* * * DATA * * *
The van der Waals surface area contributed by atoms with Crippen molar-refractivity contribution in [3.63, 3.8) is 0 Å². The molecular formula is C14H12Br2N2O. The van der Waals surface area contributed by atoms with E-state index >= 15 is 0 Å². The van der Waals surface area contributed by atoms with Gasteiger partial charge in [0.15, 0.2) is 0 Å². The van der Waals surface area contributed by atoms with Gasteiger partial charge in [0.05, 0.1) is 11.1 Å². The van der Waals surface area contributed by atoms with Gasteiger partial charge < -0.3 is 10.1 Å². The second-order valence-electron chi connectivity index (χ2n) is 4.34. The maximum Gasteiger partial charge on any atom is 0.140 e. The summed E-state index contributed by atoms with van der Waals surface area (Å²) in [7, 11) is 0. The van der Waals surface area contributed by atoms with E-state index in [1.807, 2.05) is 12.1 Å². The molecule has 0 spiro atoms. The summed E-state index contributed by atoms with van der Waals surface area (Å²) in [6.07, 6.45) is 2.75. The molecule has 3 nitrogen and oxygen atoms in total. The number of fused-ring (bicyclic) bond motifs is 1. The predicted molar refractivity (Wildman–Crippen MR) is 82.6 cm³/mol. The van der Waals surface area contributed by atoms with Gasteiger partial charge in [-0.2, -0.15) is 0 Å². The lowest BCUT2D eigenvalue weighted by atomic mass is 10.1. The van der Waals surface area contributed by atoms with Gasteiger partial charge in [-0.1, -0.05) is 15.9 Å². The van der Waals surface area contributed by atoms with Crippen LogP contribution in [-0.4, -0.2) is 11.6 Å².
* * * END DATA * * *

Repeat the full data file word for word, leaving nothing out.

The van der Waals surface area contributed by atoms with Crippen molar-refractivity contribution in [3.63, 3.8) is 0 Å². The molecular formula is C14H12Br2N2O. The van der Waals surface area contributed by atoms with E-state index >= 15 is 0 Å². The van der Waals surface area contributed by atoms with Gasteiger partial charge in [0.15, 0.2) is 0 Å². The van der Waals surface area contributed by atoms with Gasteiger partial charge in [0.05, 0.1) is 11.1 Å². The van der Waals surface area contributed by atoms with Gasteiger partial charge < -0.3 is 10.1 Å². The second-order valence-electron chi connectivity index (χ2n) is 4.34. The maximum Gasteiger partial charge on any atom is 0.140 e. The summed E-state index contributed by atoms with van der Waals surface area (Å²) in [7, 11) is 0. The van der Waals surface area contributed by atoms with E-state index in [1.807, 2.05) is 12.1 Å². The molecule has 0 spiro atoms. The summed E-state index contributed by atoms with van der Waals surface area (Å²) in [6.07, 6.45) is 2.75. The molecule has 3 nitrogen and oxygen atoms in total. The number of fused-ring (bicyclic) bond motifs is 1. The predicted molar refractivity (Wildman–Crippen MR) is 82.6 cm³/mol. The van der Waals surface area contributed by atoms with Gasteiger partial charge in [-0.2, -0.15) is 0 Å². The lowest BCUT2D eigenvalue weighted by atomic mass is 10.1. The van der Waals surface area contributed by atoms with Gasteiger partial charge in [-0.1, -0.05) is 15.9 Å². The van der Waals surface area contributed by atoms with Crippen LogP contribution in [-0.4, -0.2) is 11.6 Å².